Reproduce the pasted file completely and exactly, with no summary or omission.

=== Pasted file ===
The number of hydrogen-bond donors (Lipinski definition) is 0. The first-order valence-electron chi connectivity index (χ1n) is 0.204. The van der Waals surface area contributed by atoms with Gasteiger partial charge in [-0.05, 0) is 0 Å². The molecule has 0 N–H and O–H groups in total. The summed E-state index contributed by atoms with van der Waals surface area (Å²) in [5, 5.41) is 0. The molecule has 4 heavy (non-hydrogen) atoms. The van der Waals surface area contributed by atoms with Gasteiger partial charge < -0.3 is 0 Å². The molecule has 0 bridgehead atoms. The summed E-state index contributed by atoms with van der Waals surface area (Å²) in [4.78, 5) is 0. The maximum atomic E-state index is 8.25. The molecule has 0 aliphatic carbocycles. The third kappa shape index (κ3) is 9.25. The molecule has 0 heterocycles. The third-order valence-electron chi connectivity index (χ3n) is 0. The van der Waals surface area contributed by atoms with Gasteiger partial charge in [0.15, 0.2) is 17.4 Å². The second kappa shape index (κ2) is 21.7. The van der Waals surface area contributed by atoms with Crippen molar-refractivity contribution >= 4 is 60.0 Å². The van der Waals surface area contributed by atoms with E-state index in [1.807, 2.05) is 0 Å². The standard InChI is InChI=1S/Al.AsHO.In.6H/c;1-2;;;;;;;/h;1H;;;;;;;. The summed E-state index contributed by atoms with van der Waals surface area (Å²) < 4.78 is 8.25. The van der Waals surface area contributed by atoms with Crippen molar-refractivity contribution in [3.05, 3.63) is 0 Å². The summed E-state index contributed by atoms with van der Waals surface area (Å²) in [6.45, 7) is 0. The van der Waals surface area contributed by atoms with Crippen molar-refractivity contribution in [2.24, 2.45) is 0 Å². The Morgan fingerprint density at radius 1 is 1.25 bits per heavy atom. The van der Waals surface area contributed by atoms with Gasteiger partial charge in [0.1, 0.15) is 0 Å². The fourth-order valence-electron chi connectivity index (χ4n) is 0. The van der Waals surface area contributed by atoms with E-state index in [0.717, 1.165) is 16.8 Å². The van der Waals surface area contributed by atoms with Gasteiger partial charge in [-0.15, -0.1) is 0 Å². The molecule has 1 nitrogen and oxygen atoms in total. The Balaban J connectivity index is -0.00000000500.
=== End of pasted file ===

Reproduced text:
The number of hydrogen-bond donors (Lipinski definition) is 0. The first-order valence-electron chi connectivity index (χ1n) is 0.204. The van der Waals surface area contributed by atoms with Gasteiger partial charge in [-0.05, 0) is 0 Å². The molecule has 0 N–H and O–H groups in total. The summed E-state index contributed by atoms with van der Waals surface area (Å²) in [5, 5.41) is 0. The molecule has 4 heavy (non-hydrogen) atoms. The van der Waals surface area contributed by atoms with Gasteiger partial charge < -0.3 is 0 Å². The molecule has 0 bridgehead atoms. The summed E-state index contributed by atoms with van der Waals surface area (Å²) in [4.78, 5) is 0. The maximum atomic E-state index is 8.25. The molecule has 0 aliphatic carbocycles. The third kappa shape index (κ3) is 9.25. The molecule has 0 heterocycles. The third-order valence-electron chi connectivity index (χ3n) is 0. The van der Waals surface area contributed by atoms with Gasteiger partial charge in [0.15, 0.2) is 17.4 Å². The second kappa shape index (κ2) is 21.7. The van der Waals surface area contributed by atoms with Crippen molar-refractivity contribution >= 4 is 60.0 Å². The van der Waals surface area contributed by atoms with E-state index in [1.807, 2.05) is 0 Å². The standard InChI is InChI=1S/Al.AsHO.In.6H/c;1-2;;;;;;;/h;1H;;;;;;;. The summed E-state index contributed by atoms with van der Waals surface area (Å²) < 4.78 is 8.25. The van der Waals surface area contributed by atoms with Crippen molar-refractivity contribution in [3.05, 3.63) is 0 Å². The summed E-state index contributed by atoms with van der Waals surface area (Å²) in [6.45, 7) is 0. The van der Waals surface area contributed by atoms with Crippen molar-refractivity contribution in [2.24, 2.45) is 0 Å². The Morgan fingerprint density at radius 1 is 1.25 bits per heavy atom. The van der Waals surface area contributed by atoms with Gasteiger partial charge in [0.1, 0.15) is 0 Å². The fourth-order valence-electron chi connectivity index (χ4n) is 0. The van der Waals surface area contributed by atoms with E-state index in [0.717, 1.165) is 16.8 Å². The van der Waals surface area contributed by atoms with Gasteiger partial charge in [-0.15, -0.1) is 0 Å². The molecule has 1 nitrogen and oxygen atoms in total. The Balaban J connectivity index is -0.00000000500.